Playing the killing game |

Playing the killing game

Paul Andersen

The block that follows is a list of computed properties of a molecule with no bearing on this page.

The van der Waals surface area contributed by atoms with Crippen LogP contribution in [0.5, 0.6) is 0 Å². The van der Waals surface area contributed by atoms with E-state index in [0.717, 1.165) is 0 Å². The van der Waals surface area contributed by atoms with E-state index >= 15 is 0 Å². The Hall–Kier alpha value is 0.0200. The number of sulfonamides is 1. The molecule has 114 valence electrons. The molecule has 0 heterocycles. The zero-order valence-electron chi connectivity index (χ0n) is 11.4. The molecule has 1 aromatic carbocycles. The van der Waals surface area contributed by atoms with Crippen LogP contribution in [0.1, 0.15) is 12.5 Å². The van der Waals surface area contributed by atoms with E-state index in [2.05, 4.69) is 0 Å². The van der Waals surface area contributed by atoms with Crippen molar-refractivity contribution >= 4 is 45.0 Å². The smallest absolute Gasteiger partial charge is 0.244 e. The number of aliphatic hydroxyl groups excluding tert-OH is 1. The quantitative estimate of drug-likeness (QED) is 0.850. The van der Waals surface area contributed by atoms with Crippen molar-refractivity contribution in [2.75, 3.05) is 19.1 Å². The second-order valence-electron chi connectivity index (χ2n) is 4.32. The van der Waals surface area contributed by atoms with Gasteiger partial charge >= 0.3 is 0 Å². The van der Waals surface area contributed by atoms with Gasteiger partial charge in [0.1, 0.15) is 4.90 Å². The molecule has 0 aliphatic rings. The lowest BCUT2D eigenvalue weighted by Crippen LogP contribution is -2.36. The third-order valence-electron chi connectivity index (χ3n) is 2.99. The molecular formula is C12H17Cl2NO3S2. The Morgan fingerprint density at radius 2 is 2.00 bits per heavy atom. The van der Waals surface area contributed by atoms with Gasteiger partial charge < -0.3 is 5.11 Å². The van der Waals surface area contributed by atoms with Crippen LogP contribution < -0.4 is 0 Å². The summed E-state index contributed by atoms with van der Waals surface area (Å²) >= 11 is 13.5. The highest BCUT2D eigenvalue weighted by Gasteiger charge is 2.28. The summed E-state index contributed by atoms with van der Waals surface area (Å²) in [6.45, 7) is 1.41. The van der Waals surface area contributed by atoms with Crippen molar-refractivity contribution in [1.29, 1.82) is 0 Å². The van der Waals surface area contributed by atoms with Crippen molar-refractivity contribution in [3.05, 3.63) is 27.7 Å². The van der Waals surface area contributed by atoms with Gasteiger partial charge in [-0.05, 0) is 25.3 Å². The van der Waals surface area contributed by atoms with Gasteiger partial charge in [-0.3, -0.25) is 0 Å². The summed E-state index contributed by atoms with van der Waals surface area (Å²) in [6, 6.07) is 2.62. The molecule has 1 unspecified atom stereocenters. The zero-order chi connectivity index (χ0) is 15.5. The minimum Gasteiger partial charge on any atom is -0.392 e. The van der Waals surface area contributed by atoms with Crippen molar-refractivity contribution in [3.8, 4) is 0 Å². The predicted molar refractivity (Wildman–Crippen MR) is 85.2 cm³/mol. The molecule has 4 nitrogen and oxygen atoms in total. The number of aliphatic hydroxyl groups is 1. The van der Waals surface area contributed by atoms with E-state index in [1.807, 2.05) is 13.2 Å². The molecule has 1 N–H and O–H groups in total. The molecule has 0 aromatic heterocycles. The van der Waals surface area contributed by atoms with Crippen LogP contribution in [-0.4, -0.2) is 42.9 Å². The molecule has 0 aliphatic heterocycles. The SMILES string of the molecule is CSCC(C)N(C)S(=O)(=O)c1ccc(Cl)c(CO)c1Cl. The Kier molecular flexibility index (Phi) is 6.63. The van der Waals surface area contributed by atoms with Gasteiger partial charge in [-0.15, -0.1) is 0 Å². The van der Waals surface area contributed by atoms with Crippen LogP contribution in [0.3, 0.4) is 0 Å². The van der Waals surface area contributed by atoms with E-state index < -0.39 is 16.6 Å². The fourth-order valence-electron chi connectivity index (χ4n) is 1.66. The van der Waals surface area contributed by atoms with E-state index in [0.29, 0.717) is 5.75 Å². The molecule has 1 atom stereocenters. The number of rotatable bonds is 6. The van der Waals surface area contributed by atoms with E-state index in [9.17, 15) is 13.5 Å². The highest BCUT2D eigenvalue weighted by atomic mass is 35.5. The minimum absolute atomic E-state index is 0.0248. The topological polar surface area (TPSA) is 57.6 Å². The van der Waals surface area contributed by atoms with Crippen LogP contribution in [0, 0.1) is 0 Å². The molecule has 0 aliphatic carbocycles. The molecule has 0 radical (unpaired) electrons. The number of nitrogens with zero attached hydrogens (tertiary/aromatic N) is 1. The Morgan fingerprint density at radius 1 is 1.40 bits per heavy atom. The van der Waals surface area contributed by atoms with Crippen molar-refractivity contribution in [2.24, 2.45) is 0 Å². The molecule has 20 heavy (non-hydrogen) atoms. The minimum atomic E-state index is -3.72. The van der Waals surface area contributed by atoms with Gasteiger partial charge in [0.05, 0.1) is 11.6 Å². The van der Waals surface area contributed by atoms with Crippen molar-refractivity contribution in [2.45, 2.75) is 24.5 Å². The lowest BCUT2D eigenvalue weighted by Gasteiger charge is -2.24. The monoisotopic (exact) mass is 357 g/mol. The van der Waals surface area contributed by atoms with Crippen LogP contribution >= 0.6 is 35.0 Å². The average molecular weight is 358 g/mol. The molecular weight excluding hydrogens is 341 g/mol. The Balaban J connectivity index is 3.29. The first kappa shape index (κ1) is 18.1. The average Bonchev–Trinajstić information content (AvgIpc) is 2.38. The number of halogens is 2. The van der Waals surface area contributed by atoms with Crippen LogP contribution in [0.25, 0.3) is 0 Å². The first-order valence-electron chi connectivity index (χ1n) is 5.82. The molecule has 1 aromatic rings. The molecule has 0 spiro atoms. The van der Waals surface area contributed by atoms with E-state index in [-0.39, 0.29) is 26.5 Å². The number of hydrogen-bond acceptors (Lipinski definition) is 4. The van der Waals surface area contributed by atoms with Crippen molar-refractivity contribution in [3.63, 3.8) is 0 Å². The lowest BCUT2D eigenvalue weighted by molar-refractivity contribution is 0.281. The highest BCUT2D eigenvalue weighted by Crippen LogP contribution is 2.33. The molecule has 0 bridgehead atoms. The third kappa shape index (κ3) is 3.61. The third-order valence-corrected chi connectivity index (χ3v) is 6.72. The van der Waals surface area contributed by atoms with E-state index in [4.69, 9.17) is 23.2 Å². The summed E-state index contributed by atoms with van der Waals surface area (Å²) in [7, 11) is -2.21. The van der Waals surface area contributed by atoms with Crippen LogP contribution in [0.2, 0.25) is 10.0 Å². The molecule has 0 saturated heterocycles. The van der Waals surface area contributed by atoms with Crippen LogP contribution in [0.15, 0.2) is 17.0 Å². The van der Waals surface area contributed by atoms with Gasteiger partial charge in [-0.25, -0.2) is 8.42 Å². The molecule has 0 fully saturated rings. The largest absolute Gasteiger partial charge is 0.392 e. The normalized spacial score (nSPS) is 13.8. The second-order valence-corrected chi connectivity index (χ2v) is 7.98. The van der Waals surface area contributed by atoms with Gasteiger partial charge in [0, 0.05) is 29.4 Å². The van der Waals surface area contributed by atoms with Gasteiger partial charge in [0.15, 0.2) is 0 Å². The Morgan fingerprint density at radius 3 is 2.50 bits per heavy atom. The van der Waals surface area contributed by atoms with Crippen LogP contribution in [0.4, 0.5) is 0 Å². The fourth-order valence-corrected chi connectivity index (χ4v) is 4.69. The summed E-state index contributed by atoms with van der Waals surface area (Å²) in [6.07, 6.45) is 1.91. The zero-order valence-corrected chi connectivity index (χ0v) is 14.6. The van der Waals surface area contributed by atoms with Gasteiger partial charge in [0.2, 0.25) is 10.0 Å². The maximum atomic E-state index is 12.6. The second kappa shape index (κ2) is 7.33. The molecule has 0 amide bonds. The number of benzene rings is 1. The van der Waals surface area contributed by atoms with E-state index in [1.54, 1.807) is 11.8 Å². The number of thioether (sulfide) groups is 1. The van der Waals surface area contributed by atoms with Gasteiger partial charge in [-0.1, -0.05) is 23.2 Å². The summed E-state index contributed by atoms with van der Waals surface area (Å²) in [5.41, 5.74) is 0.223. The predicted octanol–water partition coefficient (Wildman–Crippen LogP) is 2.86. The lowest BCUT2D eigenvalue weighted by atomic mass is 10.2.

When I first saw the Web site “America’s Army,” my nephew in Denver was playing it. The gunman stalking victims and shooting them with an automatic weapon looked like any other mayhem-inducing video game, but this one was different.My nephew was logged on to the official U.S. Army Web site for a free video game that’s played by millions of virtual reality warriors. I was shocked to learn that the U.S. government is encouraging children and adults to shoot human targets and get off on it.A few weeks ago, Lt. Gen. James Mattis, who commanded Marine expeditions in Afghanistan and Iraq, made public comments that characterized a bizarre style of barbarism.”Actually it’s quite fun to fight them, you know. It’s a hell of a hoot,” Mattis said, prompting laughter from some military members in the audience. “It’s fun to shoot some people. I’ll be right up there with you. I like brawling.”Obviously demented, and unable to contain his deadly hubris, Mattis continued braying over his itch to kill. “You go into Afghanistan, you got guys who slap women around for five years because they didn’t wear a veil,” Mattis said. “You know, guys like that ain’t got no manhood left anyway. So it’s a hell of a lot of fun to shoot them.”For kids like my nephew, it’s become a hell of a lot of fun to shoot them on video. “America’s Army” makes you an instant soldier armed with a variety of weapons and the intent to kill. The idea is to have fun doing it.Instead of killing time, kids these days are just plain killing … on video games. The U.S. Army hopes their Web site will entice new and young recruits who will just as willingly – and gleefully – kill for real in the field.Mattis was reprimanded for his unbridled enthusiasm over shooting people, but given the ambition of “America’s Army,” it figures that the high brass showered him with covert congratulations and the promise of a speedy promotion.It’s all part of a PR push to bolster faltering recruitment quotas. The U.S. military is aware that the killing and maiming of American troops is detrimental to gung-ho enlistments. It’s one thing to kill people in virtual reality, but it’s quite another to lose a limb or a buddy to an insurgent’s roadside bomb.”America’s Army” has so far cost U.S. taxpayers $16 million to develop the war games available free to America’s trigger-happy youth. “The game is a giant ad,” reports Time Magazine, “aimed at the public – at the 13-to-24-year-old demographic – and it has hit its target squarely.”Since the Web site was launched in 2002, more than 4.6 million players have registered to bloody the pixilated pavement with the spattered innards of whatever enemy the U.S. Army chooses. According to Time, 100,000 happy new killers join the ranks every month.For those bleeding-heart liberals who think that pleasure killing ought not to be condoned, rest assured that “America’s Army” provides an element of justice. If you shoot civilians or your own troops, you go to a virtual Fort Leavenworth to pay penance.The game is free, if you don’t compute the psychological fallout, and the Army prides itself on realism so that players can pretend they’re in a real battle. It’s like trying on a set of fatigues to see how they fit, and if you like it, you can join the fun.If you perform well and kill plenty of bad guys, and if you really get off on that satisfying squeeze of the trigger and the resulting thump of the impacting bullet, then bigger things await. You may click directly from the game into an Army recruiting site that offers the privilege of exchanging a video handset for a real assault rifle.Your performance record on the game may enhance your standing in the real Army, and the level of joy you exhibit over killing may even qualify you as officer material. Then you may join forces with some whacko like Mattis and feel the esprit de corps of a real blood bath.Paul Andersen thinks a one-finger salute is in order. His column appears on Mondays.

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